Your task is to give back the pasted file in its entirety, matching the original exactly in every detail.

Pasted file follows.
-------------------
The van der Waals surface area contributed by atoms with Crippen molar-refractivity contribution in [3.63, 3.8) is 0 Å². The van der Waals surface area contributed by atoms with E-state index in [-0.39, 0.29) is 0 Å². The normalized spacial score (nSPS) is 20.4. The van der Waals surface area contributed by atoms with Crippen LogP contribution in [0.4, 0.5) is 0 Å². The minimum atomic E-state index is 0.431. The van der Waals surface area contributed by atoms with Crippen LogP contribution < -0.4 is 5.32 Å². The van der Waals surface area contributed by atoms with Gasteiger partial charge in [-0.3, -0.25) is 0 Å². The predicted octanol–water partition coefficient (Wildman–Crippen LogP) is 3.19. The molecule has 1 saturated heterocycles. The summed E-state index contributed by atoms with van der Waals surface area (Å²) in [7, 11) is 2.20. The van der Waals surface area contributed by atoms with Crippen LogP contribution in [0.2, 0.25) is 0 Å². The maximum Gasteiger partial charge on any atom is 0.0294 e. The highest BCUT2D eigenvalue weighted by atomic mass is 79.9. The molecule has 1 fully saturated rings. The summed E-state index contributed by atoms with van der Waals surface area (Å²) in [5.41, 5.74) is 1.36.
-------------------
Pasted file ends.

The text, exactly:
The van der Waals surface area contributed by atoms with Crippen molar-refractivity contribution in [3.63, 3.8) is 0 Å². The van der Waals surface area contributed by atoms with E-state index in [-0.39, 0.29) is 0 Å². The normalized spacial score (nSPS) is 20.4. The van der Waals surface area contributed by atoms with Crippen LogP contribution in [0.4, 0.5) is 0 Å². The minimum atomic E-state index is 0.431. The van der Waals surface area contributed by atoms with Crippen LogP contribution < -0.4 is 5.32 Å². The van der Waals surface area contributed by atoms with Gasteiger partial charge in [-0.3, -0.25) is 0 Å². The predicted octanol–water partition coefficient (Wildman–Crippen LogP) is 3.19. The molecule has 1 saturated heterocycles. The summed E-state index contributed by atoms with van der Waals surface area (Å²) in [7, 11) is 2.20. The van der Waals surface area contributed by atoms with Crippen LogP contribution in [0.2, 0.25) is 0 Å². The maximum Gasteiger partial charge on any atom is 0.0294 e. The highest BCUT2D eigenvalue weighted by atomic mass is 79.9. The molecule has 1 fully saturated rings. The summed E-state index contributed by atoms with van der Waals surface area (Å²) in [5.41, 5.74) is 1.36.